This arrangement is alleged to have further enhanced the EpiPen’s purported monopoly by excluding insurance coverage for rival products. In re: EpiPen (Epinephrine Injection, USP) Mktg., Sales Practices & Antitrust Litig., 336 F. Supp. 3d 1256, 1288 (D. Kan. 2018).
We can anticipate increased scrutiny of the close relationships between PBMs, pharmacies, and manufacturers—and of agreements that particularly advantage the largest players—in the coming years.
Second, we can anticipate that plaintiffs will bring RICO claims against PBMs. To state a federal RICO claim (or a comparable claim under similar state statutes), a plaintiff must allege four elements: (1) conduct (2) of an enterprise (3) through a pattern (4) of racketeering activity (18 U.S.C. § 1962). Like antitrust plaintiffs, successful RICO plaintiffs are eligible to recover treble damages in addition to attorneys’ fees (18 U.S.C. § 1964(c)).
In the PBM context, a class action plaintiff recently survived a motion to dismiss its RICO claims by alleging that a PBM and the pharmacies in its network engaged in a scheme to defraud patients by overcharging them for prescription drugs. Negron v. Cigna Health & Life Ins., 300 F. Supp. 3d 341, 367 (D. Conn. 2018).
In addition to bringing ERISA breach of fiduciary duty claims, the Negron plaintiffs also pleaded that an insurer and its PBMs agreed to a contractual structure where plaintiffs were overcharged for prescription drugs (often being forced to pay purported “copayments” that dramatically exceeded the actual cost to the PBM), and that the insurers and PBMs then “clawed back” the overcharge, solely for their own benefit and to the plaintiffs’ detriment, in the form of reimbursements from the pharmacies. The district court agreed that these allegations stated a claim for a RICO violation.
As in the antitrust context, the complicated web of cooperative arrangements between PBMs, pharmacies, and manufacturers gives rise to suspicions among plaintiffs and their lawyers that these players may cross the line into illegal behavior that harms consumers.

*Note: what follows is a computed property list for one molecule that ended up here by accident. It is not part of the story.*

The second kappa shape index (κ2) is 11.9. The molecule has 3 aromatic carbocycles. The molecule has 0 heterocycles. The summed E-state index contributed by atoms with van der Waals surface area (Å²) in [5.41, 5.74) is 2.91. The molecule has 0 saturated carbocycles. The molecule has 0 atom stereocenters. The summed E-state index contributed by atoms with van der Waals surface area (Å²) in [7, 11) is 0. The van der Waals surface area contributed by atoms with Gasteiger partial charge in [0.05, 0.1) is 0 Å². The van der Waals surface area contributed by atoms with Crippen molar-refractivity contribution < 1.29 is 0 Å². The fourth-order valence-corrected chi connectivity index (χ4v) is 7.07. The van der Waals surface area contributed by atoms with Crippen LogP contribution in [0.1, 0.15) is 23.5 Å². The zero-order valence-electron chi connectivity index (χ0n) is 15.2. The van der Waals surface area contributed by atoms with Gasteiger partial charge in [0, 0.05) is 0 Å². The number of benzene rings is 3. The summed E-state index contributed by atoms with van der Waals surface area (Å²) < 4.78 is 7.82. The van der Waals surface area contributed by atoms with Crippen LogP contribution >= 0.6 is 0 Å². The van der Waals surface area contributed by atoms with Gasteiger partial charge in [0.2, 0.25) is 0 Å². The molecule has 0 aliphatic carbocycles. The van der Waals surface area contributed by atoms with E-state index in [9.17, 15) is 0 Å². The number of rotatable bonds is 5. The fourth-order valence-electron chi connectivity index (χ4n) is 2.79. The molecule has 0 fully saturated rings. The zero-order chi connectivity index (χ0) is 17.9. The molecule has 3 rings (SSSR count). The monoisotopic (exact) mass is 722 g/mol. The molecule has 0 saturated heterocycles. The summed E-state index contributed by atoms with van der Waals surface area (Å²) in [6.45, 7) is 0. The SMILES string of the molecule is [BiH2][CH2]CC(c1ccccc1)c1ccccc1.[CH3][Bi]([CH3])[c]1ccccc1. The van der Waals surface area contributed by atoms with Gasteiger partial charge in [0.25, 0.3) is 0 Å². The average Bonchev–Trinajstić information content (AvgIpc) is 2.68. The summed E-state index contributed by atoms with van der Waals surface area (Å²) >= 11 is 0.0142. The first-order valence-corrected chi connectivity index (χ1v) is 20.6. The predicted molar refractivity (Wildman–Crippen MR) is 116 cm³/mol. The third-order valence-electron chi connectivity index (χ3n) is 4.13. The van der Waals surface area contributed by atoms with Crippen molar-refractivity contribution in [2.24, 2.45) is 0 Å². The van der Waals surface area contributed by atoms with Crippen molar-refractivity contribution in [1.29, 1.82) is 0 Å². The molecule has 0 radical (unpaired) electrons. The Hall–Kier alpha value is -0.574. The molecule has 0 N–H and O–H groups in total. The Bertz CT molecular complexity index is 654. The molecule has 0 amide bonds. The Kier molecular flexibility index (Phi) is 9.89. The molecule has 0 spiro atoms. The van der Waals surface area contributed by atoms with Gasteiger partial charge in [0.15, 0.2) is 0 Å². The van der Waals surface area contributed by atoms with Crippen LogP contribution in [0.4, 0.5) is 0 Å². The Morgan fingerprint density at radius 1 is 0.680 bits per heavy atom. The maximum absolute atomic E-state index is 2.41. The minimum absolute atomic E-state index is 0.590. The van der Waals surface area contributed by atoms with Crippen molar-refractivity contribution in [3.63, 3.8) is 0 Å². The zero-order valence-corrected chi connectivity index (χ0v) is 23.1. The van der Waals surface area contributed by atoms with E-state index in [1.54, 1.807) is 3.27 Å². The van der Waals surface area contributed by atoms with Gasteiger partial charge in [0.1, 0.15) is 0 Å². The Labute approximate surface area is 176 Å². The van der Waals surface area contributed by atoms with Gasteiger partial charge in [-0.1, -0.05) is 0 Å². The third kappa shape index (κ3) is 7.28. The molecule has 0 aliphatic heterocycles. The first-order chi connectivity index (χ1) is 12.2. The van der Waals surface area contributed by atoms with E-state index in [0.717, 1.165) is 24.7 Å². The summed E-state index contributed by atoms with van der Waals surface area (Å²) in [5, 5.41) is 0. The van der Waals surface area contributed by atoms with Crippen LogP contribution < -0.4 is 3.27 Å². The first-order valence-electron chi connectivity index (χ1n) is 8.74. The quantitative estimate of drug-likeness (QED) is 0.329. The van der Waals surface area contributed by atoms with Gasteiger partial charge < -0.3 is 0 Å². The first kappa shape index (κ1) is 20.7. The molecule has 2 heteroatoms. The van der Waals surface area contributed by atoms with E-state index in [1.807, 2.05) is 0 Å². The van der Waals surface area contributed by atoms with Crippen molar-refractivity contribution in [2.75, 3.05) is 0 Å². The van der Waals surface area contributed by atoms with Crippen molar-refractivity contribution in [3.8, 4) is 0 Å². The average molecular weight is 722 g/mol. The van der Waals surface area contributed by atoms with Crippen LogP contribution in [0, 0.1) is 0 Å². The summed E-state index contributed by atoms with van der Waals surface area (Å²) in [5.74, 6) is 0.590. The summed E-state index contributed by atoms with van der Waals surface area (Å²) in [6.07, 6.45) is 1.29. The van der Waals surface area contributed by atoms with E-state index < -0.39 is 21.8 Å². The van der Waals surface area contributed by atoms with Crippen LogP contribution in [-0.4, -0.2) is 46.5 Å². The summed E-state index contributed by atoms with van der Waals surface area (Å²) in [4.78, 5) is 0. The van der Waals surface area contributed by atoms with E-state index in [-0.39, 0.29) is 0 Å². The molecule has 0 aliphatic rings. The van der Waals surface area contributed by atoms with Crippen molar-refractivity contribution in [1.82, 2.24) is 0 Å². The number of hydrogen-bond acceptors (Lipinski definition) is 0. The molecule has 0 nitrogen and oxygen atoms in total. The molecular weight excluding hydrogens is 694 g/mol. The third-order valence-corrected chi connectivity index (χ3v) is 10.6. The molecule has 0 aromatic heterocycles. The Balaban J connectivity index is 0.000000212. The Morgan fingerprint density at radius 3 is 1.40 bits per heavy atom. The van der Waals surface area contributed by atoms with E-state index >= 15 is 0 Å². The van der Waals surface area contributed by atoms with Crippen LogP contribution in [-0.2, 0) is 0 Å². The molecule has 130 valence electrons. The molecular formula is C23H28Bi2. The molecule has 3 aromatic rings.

Common Law Claims
We also anticipate growth in state law-based common law claims, under such theories as fraudulent misrepresentation, breach of the covenant of good faith and fair dealing, unjust enrichment, promissory estoppel, fraud, and tortious interference with prospective economic advantage.
We expect that at least some plaintiffs’ firms will take “kitchen-sink” pleading approaches in a search for the most viable claims.
PBMs sit at the center of a web of complex contractual relationships, itself in the center of an industry that faces ever-growing criticism for its failure to control costs. Legislators, the public, and plaintiffs’ firms are eager to assign blame for those costs, and we should anticipate that they will bring a wide range of claims as the law develops.
In the meantime, PBMs should be prepared to defend wide-ranging complaints that assert multiple causes of action, and the courts will ultimately decide how PBMs will be allowed to function going forward.
This column does not necessarily reflect the opinion of The Bureau of National Affairs, Inc. or its owners.
Michael T. Graham is special counsel in Jenner & Block’s ERISA Litigation Practice in Chicago. He has more than 20 years of experience counseling on employee benefits and ERISA litigation and controversy matters. He also advises plan administrators and employers on proper compliance with ERISA claims and appeals procedures, helping them avoid litigation and develop defenses to eliminate or minimize liability exposure should litigation arise.
Caroline L. Meneau is an associate in Jenner & Block’s Complex Commercial Litigation and ERISA practice groups. She represents plan sponsors, fiduciaries, and service providers in ERISA litigation. She also counsels companies on employee benefits and ERISA controversies.